A new report from the Citizen Lab and the International Human Rights Program at the University of Toronto’s Faculty of Law investigates the use of artificial intelligence and automated decision-making in Canada’s immigration and refugee systems. The report finds that use of automated decision-making technologies to augment or replace human judgment threatens to violate domestic and international human rights law, with alarming implications for the fundamental human rights of those subjected to these technologies.
The ramifications of using automated decision-making in the sphere of immigration and refugee law and policy are far-reaching. Marginalized and under-resourced communities such as residents without citizenship status often have access to less robust human rights protections and less legal expertise with which to defend those rights. The report notes that adopting these autonomous decision-making systems without first ensuring responsible best practices and building in human rights principles at the outset may only exacerbate pre-existing disparities and can lead to rights violations including unjust deportation.
Since at least 2014, Canada has been introducing automated decision-making experiments in its immigration mechanisms, most notably to automate certain activities currently conducted by immigration officials and to support the evaluation of some immigrant and visitor applications. Recent announcements signal an expansion of the uses of these technologies in a variety of immigration decisions that are normally made by a human immigration official. These can include decisions on a spectrum of complexity, including whether an application is complete, whether a marriage is “genuine”, or whether someone should be designated as a “risk.”
The report provides a critical interdisciplinary analysis of public statements, records, policies, and drafts by relevant departments within the Government of Canada, including Immigration, Refugees and Citizenship Canada, and the Treasury Board of Canada Secretariat. The report additionally provides a comparative analysis to similar initiatives occurring in similar jurisdictions such as Australia and the United Kingdom. In February, the IHRP and the Citizen Lab submitted 27 separate Access to Information Requests and continue to await responses from Canada’s government.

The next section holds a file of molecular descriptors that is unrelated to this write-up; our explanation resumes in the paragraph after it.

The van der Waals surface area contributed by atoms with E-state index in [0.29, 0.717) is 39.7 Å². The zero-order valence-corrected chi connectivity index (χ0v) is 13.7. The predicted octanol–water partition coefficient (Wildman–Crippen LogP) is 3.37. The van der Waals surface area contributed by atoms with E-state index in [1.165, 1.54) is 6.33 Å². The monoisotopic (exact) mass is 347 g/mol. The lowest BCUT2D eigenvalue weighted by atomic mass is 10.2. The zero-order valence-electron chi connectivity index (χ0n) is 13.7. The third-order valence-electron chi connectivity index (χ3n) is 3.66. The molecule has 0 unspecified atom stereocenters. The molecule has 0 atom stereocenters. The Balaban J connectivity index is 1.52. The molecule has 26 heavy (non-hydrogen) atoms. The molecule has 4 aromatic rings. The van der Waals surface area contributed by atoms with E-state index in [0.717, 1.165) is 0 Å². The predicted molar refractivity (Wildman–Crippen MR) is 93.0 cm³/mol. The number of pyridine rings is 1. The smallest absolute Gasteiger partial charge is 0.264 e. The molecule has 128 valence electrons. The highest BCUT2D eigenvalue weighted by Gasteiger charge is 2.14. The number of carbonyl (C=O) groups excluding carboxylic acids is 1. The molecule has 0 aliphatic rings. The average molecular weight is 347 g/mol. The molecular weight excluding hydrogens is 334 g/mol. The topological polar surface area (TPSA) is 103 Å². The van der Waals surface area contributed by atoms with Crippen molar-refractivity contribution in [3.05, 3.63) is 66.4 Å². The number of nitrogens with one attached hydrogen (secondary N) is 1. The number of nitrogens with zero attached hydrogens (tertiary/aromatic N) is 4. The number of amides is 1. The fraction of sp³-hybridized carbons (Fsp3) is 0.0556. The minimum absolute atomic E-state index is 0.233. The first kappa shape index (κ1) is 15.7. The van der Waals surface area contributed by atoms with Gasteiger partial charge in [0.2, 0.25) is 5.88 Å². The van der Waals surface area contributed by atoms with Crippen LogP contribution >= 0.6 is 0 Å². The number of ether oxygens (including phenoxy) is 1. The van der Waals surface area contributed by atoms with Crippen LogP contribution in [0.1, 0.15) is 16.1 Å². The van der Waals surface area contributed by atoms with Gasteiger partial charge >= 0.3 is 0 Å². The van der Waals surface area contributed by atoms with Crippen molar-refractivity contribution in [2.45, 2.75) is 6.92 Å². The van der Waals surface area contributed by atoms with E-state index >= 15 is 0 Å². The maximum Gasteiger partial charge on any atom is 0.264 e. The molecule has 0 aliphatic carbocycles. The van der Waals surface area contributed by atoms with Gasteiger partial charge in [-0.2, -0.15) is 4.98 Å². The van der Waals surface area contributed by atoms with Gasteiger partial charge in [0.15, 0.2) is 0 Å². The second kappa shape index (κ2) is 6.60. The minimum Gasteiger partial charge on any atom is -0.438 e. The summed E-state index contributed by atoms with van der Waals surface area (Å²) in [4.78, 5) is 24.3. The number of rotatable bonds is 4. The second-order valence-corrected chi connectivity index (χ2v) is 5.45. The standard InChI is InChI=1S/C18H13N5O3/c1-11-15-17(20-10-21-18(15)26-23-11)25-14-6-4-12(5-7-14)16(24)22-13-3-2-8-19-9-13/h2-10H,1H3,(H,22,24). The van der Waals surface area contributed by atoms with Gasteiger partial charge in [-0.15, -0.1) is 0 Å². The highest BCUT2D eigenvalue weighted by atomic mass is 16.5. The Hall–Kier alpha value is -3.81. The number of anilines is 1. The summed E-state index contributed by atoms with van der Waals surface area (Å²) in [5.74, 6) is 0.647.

The report concludes with a series of specific recommendations for the federal government, the complete and detailed list of which are available at the end of this publication. In summary, they include recommendations that the federal government:
1. Publish a complete and detailed report, to be maintained on an ongoing basis, of all automated decision systems currently in use within Canada’s immigration and refugee system, including detailed and specific information about each system.
2. Freeze all efforts to procure, develop, or adopt any new automated decision system technology until existing systems fully comply with a government-wide Standard or Directive governing the responsible use of these technologies.
3. Adopt a binding, government-wide Standard or Directive for the use of automated decision systems, which should apply to all new automated decision systems as well as those currently in use by the federal government.
4. Establish an independent, arms-length body with the power to engage in all aspects of oversight and review of all use of automated decision systems by the federal government.
5. Create a rational, transparent, and public methodology for determining the types of administrative processes and systems which are appropriate for the experimental use of automated decision system technologies, and which are not.
6. Commit to making complete source code for all federal government automated decision systems—regardless of whether they are developed internally or by the private sector—public and open source by default, subject only to limited exceptions for reasons of privacy and national security.
7. Launch a federal Task Force that brings key government stakeholders alongside academia and civil society to better understand the current and prospective impacts of automated decision system technologies on human rights and the public interest more broadly.